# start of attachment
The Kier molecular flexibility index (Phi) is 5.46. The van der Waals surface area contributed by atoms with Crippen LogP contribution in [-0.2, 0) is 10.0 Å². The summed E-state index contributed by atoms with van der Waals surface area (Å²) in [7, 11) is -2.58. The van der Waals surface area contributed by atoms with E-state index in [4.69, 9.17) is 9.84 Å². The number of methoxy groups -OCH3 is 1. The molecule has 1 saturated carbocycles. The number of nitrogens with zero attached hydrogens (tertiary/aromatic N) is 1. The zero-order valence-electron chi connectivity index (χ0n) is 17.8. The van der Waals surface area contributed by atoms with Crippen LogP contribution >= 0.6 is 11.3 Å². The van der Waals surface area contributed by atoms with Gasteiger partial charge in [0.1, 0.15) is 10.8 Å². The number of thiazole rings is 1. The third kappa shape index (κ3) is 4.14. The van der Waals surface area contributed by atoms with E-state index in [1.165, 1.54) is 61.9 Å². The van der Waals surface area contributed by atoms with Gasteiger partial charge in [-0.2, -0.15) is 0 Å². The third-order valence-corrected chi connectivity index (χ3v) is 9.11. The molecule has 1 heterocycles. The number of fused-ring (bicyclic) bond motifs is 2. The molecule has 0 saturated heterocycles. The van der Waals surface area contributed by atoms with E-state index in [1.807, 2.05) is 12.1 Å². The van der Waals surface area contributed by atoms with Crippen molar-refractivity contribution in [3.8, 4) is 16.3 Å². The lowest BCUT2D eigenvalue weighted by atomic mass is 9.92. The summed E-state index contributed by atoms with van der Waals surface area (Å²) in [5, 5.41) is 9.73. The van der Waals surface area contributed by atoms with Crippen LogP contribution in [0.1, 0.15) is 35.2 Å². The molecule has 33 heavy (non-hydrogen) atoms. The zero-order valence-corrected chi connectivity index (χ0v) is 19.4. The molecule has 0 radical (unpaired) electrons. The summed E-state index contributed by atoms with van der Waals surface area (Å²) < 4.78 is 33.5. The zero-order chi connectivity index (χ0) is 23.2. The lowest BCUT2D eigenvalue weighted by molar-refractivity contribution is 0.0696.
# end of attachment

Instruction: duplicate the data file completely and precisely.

The Kier molecular flexibility index (Phi) is 5.46. The van der Waals surface area contributed by atoms with Crippen LogP contribution in [-0.2, 0) is 10.0 Å². The summed E-state index contributed by atoms with van der Waals surface area (Å²) in [7, 11) is -2.58. The van der Waals surface area contributed by atoms with E-state index in [4.69, 9.17) is 9.84 Å². The number of methoxy groups -OCH3 is 1. The molecule has 1 saturated carbocycles. The number of nitrogens with zero attached hydrogens (tertiary/aromatic N) is 1. The zero-order valence-electron chi connectivity index (χ0n) is 17.8. The van der Waals surface area contributed by atoms with Crippen LogP contribution >= 0.6 is 11.3 Å². The van der Waals surface area contributed by atoms with Gasteiger partial charge in [0.1, 0.15) is 10.8 Å². The number of thiazole rings is 1. The third kappa shape index (κ3) is 4.14. The van der Waals surface area contributed by atoms with E-state index in [1.165, 1.54) is 61.9 Å². The van der Waals surface area contributed by atoms with Gasteiger partial charge in [-0.2, -0.15) is 0 Å². The third-order valence-corrected chi connectivity index (χ3v) is 9.11. The molecule has 1 heterocycles. The number of fused-ring (bicyclic) bond motifs is 2. The molecule has 0 saturated heterocycles. The van der Waals surface area contributed by atoms with E-state index in [1.807, 2.05) is 12.1 Å². The van der Waals surface area contributed by atoms with Crippen molar-refractivity contribution in [3.8, 4) is 16.3 Å². The lowest BCUT2D eigenvalue weighted by atomic mass is 9.92. The summed E-state index contributed by atoms with van der Waals surface area (Å²) in [5, 5.41) is 9.73. The van der Waals surface area contributed by atoms with Crippen LogP contribution in [0.1, 0.15) is 35.2 Å². The molecule has 33 heavy (non-hydrogen) atoms. The zero-order valence-corrected chi connectivity index (χ0v) is 19.4. The molecule has 0 radical (unpaired) electrons. The summed E-state index contributed by atoms with van der Waals surface area (Å²) < 4.78 is 33.5. The zero-order chi connectivity index (χ0) is 23.2. The lowest BCUT2D eigenvalue weighted by molar-refractivity contribution is 0.0696.